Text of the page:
Sometimes it’s one thing to steep yourself intellectually in a subject such as meditation – you are interested in reading about it, and want to learn more about it – but actually practicing it can be a different story.
At some point, you realize that you should be incorporating these practices into your life, and may be looking for a little helpful push to get you over your hump. If so, then this article is for you. Afterwards though, stop studying so much and just do it.
Excuse #1: Where do I begin?
Well, you can start by taking the advice of the last sentence above and go for it. This isn’t your first article on meditation, so you surely have some point of reference.
The idea when you are starting meditation, an exercise routine, or anything else is to start small and take it slow. In the case of meditation, you can take it really, really slow. As in, start by just sitting there, and doing nothing.
Just like with an exercise routine or the musical instrument, once you start getting into a bit of a rhythm of practice, it will feel effortless to find time for it. After all, this is for you, and you will really enjoy it!
Excuse #2: I Don’t Have Time.
As in the example above, when you start meditation practice, it’s not going to be a full out, dive-in-head-first deal. When you’re training for a marathon, you don’t start by running 26 miles, for example.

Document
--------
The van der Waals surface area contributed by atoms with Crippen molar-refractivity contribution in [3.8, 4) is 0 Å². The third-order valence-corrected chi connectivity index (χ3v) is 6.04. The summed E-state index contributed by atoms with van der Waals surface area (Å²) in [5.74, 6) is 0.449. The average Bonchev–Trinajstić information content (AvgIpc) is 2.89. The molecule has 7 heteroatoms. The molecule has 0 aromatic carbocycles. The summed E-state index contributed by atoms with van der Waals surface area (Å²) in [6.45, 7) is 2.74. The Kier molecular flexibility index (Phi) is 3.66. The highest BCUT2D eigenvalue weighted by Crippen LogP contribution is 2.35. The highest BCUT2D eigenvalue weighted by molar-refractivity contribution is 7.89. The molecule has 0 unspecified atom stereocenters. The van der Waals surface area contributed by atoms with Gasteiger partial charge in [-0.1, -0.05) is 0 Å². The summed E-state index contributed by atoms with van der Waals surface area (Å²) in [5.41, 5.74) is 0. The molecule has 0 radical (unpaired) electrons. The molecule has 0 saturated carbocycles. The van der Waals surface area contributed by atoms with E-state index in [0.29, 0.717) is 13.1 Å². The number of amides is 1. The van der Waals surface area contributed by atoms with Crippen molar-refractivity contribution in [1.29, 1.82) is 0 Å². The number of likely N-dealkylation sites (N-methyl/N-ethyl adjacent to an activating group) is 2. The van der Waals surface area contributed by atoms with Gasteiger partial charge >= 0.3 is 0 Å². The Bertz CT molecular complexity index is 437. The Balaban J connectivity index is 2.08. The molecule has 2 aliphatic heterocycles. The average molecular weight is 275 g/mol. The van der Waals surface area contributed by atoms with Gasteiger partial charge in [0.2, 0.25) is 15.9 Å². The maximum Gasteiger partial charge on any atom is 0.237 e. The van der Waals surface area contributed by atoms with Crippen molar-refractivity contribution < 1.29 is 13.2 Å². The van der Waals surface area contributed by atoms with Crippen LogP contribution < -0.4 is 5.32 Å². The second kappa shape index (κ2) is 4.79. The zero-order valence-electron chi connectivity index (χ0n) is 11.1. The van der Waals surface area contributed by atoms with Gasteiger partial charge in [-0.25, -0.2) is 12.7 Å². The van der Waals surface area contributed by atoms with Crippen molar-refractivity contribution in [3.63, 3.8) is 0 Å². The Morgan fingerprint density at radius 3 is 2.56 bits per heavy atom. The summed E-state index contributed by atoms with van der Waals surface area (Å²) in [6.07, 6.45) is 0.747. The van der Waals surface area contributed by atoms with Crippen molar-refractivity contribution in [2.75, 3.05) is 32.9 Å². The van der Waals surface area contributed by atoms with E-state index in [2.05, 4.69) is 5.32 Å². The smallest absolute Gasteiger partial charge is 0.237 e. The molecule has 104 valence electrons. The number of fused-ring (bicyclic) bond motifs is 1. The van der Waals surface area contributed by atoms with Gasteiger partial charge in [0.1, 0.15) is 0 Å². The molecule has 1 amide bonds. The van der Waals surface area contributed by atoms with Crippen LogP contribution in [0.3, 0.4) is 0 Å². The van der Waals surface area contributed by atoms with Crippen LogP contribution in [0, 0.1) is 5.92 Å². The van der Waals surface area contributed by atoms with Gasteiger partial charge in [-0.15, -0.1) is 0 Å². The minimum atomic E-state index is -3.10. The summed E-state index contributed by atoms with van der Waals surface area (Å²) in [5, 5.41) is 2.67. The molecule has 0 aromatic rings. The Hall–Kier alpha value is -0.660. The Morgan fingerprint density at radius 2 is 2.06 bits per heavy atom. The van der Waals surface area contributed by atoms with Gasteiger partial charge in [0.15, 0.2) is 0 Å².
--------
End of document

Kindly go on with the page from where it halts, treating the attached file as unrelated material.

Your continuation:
There are simple little tricks you can also do throughout the day if you are feeling super pressed for time, such as a mindfulness meditation while eating, or any other day-to-day task such as cleaning or even just walking. Try to pay attention to the sensations you come across, and see what this focus invokes in you.
Meditation can actually save you time, once you get into a regular practice. Being more mindful will have the effect of reducing errors, which take time to fix!
Excuse #3: I Can’t Stop My Mind From Wandering.
Yes, we live in the real world and have to focus on real world issues. However, these issues are not always pleasant, and we don’t have to focus on them all the time. Meditation is a time to step back and get away, all while staying here.
So, your issues will be there when you get back, and you’ll have an opportunity to deal with them. For now, though, we’re focusing on you.
If you find that your thoughts are distracting and you absolutely can’t go back to the breath, then try giving yourself a few minutes at the beginning of your practice to deal with the issues you find so distracting. You can even write them down – then set them aside, and attack them with a fresh perspective when you’re done.
Excuse #4: I Get Bored And Would Rather Do Something Else.
If you are having trouble still, there are meditative practices that are engaging, like from the first example. However, you’re past that stage by now, so try to focus on a beautiful mantra, or piece of scripture. Meditation does not have to be simply sitting there in the nothingness.
There are a variety of meditations. Guided meditations are a great way to get into the zone as well, and can be a intriguing start to developing a regular practice. Everyone is different, and you just have to find what works for you!
Originally published @ 4 Meditation Tips for Those Who Can’t Get into Meditating